Scenes from the Life of Milarepa
Tibet, Eastern region
18th century
Pigment and gold on cotton
107.5 x 63.5 cm (42 ¼ x 25 in)
Provenanace
Exhibited

Himalayas: An Aesthetic Adventure, The Art Institute of Chicago (5 April–17 August 2003) and Arthur M. Sackler Gallery, Smithsonian Institution, Washington, D.C., (18 October 2003–11 January 2004)

Publications

J. Watt, Himalayan Art Resources (himalayanart.org), no. 68329

P. Pal, Himalayas: An Aesthetic Adventure, (Chicago, 2003), pl. 164, p. 248

Milarepa (1040-1123) is probably the most beloved singing saint and mystic in Tibet. Although he belonged to the Kagyu order, he is revered universally and admired for his songs, which have remained popular in Tibet. A disciple of the unconventional Indian mahasiddha Marpa, Milarepa was a charismatic and eccentric figure who was able to capture the popular imagination with his essential humanity. The drama of his life, with his failures and successes, selflessness an compassion, travels and teaching, provided rich narrative for wandering minstrels known as repa who roamed the country recounting his stories with the help of scrolls such as this painting.

Indeed, music has determined the distinguishing iconographic feature of the poet-saint ... his right hand cups his right ear or is placed near it. This is a gesture that singers commonly make both in the Himalayas and in India while singing to sharpen their hearing and block extraneous noise. He is portrayed with a piece of cotton loosely wrapped around an emaciated body (his name literally means "cotton-clad") indicating physical austerities and deprivations. Additionally, he has a skull cup, which is placed on the rocky table beside him in the biographical painting, where he is also given a water pot and a bound manuscript.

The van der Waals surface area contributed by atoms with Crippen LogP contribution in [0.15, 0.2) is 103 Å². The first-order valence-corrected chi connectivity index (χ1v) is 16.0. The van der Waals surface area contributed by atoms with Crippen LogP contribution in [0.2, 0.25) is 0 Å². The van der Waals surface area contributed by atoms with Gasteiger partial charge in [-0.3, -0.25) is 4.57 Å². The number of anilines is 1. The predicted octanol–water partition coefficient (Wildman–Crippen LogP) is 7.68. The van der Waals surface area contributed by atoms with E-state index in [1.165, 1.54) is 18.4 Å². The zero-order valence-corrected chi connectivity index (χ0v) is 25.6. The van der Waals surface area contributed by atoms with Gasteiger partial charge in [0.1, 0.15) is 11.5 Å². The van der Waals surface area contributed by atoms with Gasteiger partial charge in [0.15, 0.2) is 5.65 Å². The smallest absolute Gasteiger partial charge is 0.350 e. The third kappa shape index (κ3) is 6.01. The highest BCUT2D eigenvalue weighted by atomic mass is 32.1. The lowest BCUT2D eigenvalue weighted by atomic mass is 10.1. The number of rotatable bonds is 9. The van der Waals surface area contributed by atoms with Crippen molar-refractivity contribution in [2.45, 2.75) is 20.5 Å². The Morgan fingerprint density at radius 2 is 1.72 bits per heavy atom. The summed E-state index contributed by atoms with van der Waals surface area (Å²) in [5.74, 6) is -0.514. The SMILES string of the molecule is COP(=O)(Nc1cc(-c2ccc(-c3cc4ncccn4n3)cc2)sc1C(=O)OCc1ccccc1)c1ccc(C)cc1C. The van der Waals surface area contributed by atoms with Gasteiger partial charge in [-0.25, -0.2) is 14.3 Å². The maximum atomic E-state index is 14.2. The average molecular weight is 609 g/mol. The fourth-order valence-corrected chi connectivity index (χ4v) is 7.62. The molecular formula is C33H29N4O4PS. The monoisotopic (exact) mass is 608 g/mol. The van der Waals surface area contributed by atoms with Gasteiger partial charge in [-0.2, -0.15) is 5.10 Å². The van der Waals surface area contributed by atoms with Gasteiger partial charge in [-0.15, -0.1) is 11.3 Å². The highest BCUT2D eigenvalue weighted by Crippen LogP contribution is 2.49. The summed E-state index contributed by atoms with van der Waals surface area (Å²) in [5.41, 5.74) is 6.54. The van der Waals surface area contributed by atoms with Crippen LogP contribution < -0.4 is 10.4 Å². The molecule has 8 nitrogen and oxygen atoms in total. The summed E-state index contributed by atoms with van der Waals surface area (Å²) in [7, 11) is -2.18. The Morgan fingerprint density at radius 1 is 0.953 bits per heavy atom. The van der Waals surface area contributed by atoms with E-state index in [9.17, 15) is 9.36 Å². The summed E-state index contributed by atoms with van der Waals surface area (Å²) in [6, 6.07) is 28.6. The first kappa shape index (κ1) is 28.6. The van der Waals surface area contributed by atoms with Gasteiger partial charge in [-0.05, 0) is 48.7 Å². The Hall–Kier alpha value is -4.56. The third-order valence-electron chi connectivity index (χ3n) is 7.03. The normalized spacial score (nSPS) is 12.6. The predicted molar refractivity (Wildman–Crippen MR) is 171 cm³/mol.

...His age is unambiguously indicated by the drooping flesh, the wrinkled, ashen skin, and, of course, the white hair on his face and head. Nevertheless, the face has not lost its youthfulness altogether, and one might say that he is in a reverie as he nostalgically recalls the many events of his exciting life, represented around him with extraordinary narrative detail.


The thangka is rendered in a vivacious narrative manner that has come to be generally known as the Karma Gadri or Karma Encampment style. ... This thangka episodes from Milarepa's spiritual journey is a remarkably complex but lyrical orchestration of layered forms and multiple miniature vignettes in a harmonious composition. Curiously, it has only three golden inscriptions, which identify a few of the numerous scenes, whereas the more succinct and iconic earlier thangka provides at the back extensive excerpts from the biography.

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